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Daily Pilot

D.A. charges accused sign vandal

Steven White, 39, is still a city employee. Employee spokeswoman decries what she terms inequality in how the law is applied.

By Jill Cowan and Bradley Zint

4:10 PM PST, January 23, 2013

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A Costa Mesa city employee suspected of illegally tampering with campaign signs has been charged with misdemeanor vandalism, prosecutors said Wednesday.

If convicted, Steven Charles White, 39, of Costa Mesa, faces a sentence ranging from probation to a year in jail, a $1,000 fine and restitution, the Orange County district attorney's office said in a news release.

Prosecutors said White, a city maintenance worker at the time, on Oct. 20 removed and destroyed two campaign signs posted along Fair Drive. One supported council candidates Steve Mensinger, Gary Monahan and Colin McCarthy, who campaigned together as the "3Ms"; the other supported Measure V, the proposed city charter.

The election was highly charged with many city employee associations and a community group opposing the 3Ms, who called for public-employee pension reforms and the charter measure, and a taxpayers group strongly supporting that measure and the candidates.

White has been on paid administrative leave since shortly after the incident pending the results of a separate personnel investigation, said city spokesman Bill Lobdell.

"The city's administrative investigation has been completed, and the confidential personnel process is continuing," he said.

White's arraignment is scheduled for Feb. 25 at the Harbor Justice Center in Newport Beach.

On Oct. 24, prosecutors told the Daily Pilot they were considering charges against White, but did not announce their decision until Wednesday. The Pilot withheld identifying White at the time because he had not yet been officially accused of a crime.

Prosecutors said a private investigator who was looking into campaign sign vandalism videotaped White's actions. A campaigning council member hired the investigator who shot the footage near the grassy right-of-way at Fair and Columbia drives less than half a mile from City Hall, Costa Mesa police said at the time.

White lives near that intersection, according to the most recent voter registration records available.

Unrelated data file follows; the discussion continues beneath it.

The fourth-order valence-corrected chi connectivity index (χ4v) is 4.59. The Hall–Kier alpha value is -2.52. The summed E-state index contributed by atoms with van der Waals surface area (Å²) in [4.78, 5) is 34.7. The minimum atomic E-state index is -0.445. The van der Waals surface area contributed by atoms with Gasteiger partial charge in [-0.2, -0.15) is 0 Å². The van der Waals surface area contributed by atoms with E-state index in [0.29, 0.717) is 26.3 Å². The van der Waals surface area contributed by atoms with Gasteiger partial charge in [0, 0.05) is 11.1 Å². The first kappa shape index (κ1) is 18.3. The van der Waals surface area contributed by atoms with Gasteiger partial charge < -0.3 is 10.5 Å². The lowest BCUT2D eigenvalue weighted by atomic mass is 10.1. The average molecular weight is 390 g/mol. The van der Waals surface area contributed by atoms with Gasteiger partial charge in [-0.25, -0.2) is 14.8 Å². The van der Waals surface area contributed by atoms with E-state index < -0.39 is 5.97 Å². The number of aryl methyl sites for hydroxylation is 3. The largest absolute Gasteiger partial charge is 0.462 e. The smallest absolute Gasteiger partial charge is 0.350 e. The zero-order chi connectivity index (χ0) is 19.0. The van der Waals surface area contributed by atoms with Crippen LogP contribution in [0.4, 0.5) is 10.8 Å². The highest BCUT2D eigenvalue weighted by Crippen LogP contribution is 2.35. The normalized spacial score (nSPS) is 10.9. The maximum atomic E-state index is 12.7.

In the nearly two-minute video, which the Costa Mesa Taxpayers Assn. posted on its YouTube account, a barefoot man accompanied by a dog is pictured ripping the 3Ms' sign and throwing its pieces in a bush. The Measure V sign looked to be thrown in a driveway but not torn. A sign supporting council candidate Harold Weitzberg, who campaigned in opposition to the 3Ms and council majority, was untouched.

At the time, the CMTA — a fiscally conservative grass-roots group that endorsed the 3Ms and Measure V — offered a $1,000 reward for the identity of the man in the video.

The video was one incident among many in the especially heated November general election, which pitted supporters of the council majority against its critics and public employee unions.

All sides — including the CMTA, 3Ms, Costa Mesans for Responsible Government and other candidates — reported unusually high amounts of vandalism against their signs. CMTA lost more than 100 signs along Fair Drive alone, organizers said at the time, which is why the videographer targeted that area.

That White was charged is emblematic of inequality that exists in the local political realm, said Orange County Employees Assn. spokeswoman Jennifer Muir.

"In a county that is steeped in political corruption, which is overlooked for the rich and powerful, the fact that a low-paid working man is charged for removing a lawn sign during a contested election speaks volumes about the disparity in the administration of justice in Orange County," she said.

Muir added that the prosecution of White for what she called "the sort of shenanigans that happen every election," is a questionable use of public resources.

"The county could be using its public resources to safeguard the community," she said.

Mensinger, who was elected to the council and has since become mayor pro tem, said Wednesday that the charges are another step toward putting the incident in the past.

"I mean, my thought is I'm glad the issue has come to resolution," he said. "There's melancholy — I don't like to see anybody affected by stupid actions."

And he stressed that while the incident inevitably "reflects on the city because [White] worked for the city, but it doesn't reflect on all the employees."

"I just want to get this behind us and move forward," he said.

CMTA President Jim Fitzpatrick, who was recently appointed to the Planning Commission, couldn't be reached as of Wednesday afternoon.

jill.cowan@latimes.com; bradley.zint@latimes.com

Twitter: @thedailypilot